Of course, Vitamin K is found in leafy green vegetables, vegetable oils and cereal grains. It plays a big role in several processes, but researchers know very little about its role in lung health. According to a recent study, people with low levels of vitamin K in their blood are more likely to have poor lung function and to say they suffer with asthma, chronic obstructive pulmonary disease (COPD) and wheezing.
Researchers say their new findings do not alter the current advice on vitamin K intake, but they do support further research to see if some people could benefit from taking vitamin K supplements. The study was by team of Danish researchers at Copenhagen University Hospital and the University of Copenhagen.
Study participants took part in lung function testing, called spirometry, gave blood samples and answered questionnaires on their health and lifestyle. The blood tests included a marker of low levels of vitamin K in the body called dp-ucMGP. Spirometry measures the amount of air a person can breathe out in one second (forced expiratory volume or FEV1) and the total volume of air they can breathe in one forced breath (forced vital capacity or FVC).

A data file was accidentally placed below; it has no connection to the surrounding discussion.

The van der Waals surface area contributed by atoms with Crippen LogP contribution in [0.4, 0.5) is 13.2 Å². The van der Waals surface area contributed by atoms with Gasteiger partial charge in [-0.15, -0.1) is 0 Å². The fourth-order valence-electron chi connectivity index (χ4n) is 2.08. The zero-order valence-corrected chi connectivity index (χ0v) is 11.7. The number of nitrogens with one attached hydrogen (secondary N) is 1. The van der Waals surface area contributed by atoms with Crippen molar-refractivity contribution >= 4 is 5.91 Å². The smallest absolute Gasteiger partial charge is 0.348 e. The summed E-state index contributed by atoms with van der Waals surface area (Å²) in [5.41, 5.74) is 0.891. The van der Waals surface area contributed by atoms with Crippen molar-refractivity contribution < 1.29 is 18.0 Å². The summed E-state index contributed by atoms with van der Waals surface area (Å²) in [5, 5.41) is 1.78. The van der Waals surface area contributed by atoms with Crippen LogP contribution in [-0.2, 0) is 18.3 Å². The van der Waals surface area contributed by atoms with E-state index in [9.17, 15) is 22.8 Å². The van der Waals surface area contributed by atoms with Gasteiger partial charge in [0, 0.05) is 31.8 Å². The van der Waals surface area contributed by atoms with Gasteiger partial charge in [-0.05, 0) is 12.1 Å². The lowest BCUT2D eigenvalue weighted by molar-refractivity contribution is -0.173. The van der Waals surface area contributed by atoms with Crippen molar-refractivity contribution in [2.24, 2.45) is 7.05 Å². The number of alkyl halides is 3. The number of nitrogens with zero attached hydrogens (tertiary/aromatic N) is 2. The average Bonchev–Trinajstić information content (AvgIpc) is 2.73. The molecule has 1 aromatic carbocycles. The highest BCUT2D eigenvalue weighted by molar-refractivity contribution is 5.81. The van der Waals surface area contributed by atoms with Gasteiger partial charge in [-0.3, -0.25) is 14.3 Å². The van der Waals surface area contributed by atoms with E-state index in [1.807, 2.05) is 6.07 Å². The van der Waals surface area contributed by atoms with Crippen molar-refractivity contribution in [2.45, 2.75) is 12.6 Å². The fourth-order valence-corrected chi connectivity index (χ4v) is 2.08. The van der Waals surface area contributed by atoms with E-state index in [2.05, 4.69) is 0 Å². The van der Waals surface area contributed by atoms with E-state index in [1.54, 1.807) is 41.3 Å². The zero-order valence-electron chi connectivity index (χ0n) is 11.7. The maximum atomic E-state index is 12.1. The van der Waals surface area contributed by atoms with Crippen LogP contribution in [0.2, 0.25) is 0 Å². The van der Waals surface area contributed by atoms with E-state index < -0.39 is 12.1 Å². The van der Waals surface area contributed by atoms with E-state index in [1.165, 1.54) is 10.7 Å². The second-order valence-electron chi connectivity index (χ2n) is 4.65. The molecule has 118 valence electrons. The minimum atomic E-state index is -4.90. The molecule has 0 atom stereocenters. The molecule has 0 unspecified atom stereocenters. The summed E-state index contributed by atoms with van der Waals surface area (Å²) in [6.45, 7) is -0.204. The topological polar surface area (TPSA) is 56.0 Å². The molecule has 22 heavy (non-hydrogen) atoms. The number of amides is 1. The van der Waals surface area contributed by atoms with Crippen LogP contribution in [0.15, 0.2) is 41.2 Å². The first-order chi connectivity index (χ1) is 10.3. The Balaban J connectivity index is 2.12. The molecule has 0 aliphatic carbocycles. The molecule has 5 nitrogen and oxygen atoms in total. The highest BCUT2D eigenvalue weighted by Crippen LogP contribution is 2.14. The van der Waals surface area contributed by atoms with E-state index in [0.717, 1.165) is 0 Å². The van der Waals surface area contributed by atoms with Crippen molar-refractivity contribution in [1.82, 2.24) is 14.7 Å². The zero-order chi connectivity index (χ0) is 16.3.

The researchers found that people with markers of low levels of vitamin K had lower FEV1 and lower FVC on average. People with lower levels of vitamin K were also more likely to say they had COPD, asthma or wheezing.